3. Prepare yourself for anything that could go wrong. "Vary your accounts, because even the best-rated store can default." Kreitman recommends exercising caution and diligence, getting credit info before delivering and requiring signatures on all orders.

Q:What advice can you give on growing a business?

1. Outsource. Kreitman decided to move production to China. When she began, she was the head designer. To grow, she had to find cost-effective sources that could produce top-quality embellished garments. She also outsourced her shipping, sales force, bill collections, web design and more.

2. Branch out. For Kreitman, this meant venturing into footwear. The fashion industry is all about what's fresh. Kreitman saw a niche for high-end fanciful footwear that would complement her existing apparel lines.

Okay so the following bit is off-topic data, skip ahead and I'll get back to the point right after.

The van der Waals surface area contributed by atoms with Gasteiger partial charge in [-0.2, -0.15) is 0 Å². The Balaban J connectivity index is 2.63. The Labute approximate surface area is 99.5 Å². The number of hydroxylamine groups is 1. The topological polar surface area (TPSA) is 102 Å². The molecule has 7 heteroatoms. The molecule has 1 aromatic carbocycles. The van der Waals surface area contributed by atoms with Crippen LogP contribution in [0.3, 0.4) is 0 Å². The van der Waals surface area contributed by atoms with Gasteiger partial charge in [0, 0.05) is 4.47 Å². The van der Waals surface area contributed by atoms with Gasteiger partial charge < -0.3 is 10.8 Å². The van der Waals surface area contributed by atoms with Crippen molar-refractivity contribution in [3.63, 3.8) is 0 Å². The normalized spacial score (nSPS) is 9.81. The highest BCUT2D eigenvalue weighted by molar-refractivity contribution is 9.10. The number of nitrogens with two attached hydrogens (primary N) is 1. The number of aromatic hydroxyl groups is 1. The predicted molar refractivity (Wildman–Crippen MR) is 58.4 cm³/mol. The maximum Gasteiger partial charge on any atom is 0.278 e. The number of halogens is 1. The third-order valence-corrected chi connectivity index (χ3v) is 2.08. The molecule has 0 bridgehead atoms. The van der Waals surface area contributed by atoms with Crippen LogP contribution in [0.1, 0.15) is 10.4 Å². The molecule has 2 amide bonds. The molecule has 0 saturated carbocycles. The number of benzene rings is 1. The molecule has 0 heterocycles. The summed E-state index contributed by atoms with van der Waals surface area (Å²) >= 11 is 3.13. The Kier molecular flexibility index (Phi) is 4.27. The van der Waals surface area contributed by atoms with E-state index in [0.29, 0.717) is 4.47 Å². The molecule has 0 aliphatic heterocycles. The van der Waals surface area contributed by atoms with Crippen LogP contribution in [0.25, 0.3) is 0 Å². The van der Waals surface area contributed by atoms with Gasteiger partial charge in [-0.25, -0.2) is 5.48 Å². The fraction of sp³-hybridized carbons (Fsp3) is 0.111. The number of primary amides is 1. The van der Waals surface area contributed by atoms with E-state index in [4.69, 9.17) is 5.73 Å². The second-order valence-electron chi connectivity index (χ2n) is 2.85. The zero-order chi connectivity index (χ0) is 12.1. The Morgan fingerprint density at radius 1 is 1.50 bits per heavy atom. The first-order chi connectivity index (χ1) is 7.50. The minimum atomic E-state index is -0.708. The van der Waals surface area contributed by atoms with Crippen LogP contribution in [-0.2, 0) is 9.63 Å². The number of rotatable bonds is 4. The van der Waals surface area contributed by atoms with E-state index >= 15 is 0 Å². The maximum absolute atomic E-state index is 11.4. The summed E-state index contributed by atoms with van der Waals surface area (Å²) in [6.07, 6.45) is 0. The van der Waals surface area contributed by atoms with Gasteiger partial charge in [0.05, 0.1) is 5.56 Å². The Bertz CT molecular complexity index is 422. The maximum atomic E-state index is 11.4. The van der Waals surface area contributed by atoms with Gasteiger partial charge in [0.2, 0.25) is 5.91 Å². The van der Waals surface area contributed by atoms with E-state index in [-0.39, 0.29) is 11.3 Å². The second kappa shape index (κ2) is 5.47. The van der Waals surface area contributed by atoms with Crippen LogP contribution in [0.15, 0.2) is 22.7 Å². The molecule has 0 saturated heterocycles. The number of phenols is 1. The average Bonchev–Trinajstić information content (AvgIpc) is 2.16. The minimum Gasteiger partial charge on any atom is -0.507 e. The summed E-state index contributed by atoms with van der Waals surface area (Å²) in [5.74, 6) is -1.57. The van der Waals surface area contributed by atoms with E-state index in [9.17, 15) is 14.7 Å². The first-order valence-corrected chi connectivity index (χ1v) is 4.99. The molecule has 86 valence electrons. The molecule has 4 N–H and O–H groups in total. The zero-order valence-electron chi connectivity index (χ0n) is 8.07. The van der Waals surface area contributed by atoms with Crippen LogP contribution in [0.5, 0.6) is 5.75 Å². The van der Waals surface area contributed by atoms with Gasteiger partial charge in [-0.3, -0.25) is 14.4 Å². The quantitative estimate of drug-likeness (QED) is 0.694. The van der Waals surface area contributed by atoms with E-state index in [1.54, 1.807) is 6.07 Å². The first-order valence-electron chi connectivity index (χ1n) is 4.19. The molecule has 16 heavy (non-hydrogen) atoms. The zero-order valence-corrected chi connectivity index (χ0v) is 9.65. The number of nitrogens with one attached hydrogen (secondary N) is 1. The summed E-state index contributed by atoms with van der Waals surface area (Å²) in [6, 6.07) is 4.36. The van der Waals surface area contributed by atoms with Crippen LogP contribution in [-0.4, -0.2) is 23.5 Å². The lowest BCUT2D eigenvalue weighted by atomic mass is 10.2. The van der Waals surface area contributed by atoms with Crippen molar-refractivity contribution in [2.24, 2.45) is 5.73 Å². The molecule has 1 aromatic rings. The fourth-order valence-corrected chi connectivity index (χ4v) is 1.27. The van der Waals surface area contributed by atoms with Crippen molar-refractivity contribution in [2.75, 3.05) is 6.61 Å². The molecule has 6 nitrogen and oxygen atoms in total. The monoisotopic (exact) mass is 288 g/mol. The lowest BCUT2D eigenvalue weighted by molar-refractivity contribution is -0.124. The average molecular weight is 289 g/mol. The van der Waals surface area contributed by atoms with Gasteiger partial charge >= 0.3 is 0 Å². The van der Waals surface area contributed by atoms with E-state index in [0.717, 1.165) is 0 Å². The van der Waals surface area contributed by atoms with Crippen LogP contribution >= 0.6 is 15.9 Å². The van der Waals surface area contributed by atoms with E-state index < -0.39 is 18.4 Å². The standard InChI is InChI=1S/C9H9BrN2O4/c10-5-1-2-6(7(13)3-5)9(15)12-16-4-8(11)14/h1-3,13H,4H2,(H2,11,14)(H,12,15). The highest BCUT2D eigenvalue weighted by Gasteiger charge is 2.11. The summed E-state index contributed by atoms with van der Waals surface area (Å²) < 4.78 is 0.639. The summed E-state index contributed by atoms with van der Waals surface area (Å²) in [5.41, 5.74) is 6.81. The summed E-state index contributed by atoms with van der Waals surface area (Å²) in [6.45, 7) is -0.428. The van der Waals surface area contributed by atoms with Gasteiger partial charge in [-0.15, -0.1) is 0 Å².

3. Build a website. Initially, Kreitman sold through wholesale boutique accounts, but she needed an outlet that could generate sales 24/7, both directly and by driving business to the retailers that carry her lines nationwide.

Q:What personality trait helped get you through the lean times?

"My stubbornness and the way I think," says Kreitman, who previously taught at the college level. "My academic background trained me to think differently, to think things out."

Q:Was there a time you wanted to quit? why didn't you give up?

Some of Kreitman's best retail clients defaulted on payments, so she came close to closing shop more than once. She says, "I didn't quit because I would miss the creativeness!"

Q:What was your biggest mistake?

Kreitman had her trust violated several times before finding reliable partners. "Every day is a whole new scene," she says. "Now I'm a bit more cautious before I make decisions."

Eyes on the Prize
At her kitchen table in January 2001, Grandee Ann Ray started Grand Ideas, a corporate gift and specialty product fulfillment firm in Charleston, South Carolina. Though she began with little more than a cell phone, a fax and minimal inventory, Ray, 47, has grown the business to 2006 projected sales of more than $1 million.

Q:What are your top three tips for startups?